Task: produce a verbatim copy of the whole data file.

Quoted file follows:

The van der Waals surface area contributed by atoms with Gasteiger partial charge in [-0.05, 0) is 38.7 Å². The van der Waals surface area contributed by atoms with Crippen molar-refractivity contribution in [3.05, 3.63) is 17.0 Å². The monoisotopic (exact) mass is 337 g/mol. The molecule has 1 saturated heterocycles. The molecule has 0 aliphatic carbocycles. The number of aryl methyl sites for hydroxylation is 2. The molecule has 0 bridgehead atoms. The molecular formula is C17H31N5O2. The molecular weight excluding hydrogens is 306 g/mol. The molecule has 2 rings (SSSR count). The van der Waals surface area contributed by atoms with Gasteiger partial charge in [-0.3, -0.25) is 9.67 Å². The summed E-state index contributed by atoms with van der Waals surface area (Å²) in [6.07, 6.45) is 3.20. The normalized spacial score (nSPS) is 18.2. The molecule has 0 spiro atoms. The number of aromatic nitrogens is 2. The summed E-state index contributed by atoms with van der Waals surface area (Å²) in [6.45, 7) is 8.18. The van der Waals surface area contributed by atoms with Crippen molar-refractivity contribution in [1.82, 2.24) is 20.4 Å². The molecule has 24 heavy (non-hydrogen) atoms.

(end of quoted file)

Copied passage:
The van der Waals surface area contributed by atoms with Gasteiger partial charge in [-0.05, 0) is 38.7 Å². The van der Waals surface area contributed by atoms with Crippen molar-refractivity contribution in [3.05, 3.63) is 17.0 Å². The monoisotopic (exact) mass is 337 g/mol. The molecule has 1 saturated heterocycles. The molecule has 0 aliphatic carbocycles. The number of aryl methyl sites for hydroxylation is 2. The molecule has 0 bridgehead atoms. The molecular formula is C17H31N5O2. The molecular weight excluding hydrogens is 306 g/mol. The molecule has 2 rings (SSSR count). The van der Waals surface area contributed by atoms with Gasteiger partial charge in [-0.3, -0.25) is 9.67 Å². The summed E-state index contributed by atoms with van der Waals surface area (Å²) in [6.07, 6.45) is 3.20. The normalized spacial score (nSPS) is 18.2. The molecule has 0 spiro atoms. The number of aromatic nitrogens is 2. The summed E-state index contributed by atoms with van der Waals surface area (Å²) in [6.45, 7) is 8.18. The van der Waals surface area contributed by atoms with Crippen molar-refractivity contribution in [1.82, 2.24) is 20.4 Å². The molecule has 24 heavy (non-hydrogen) atoms.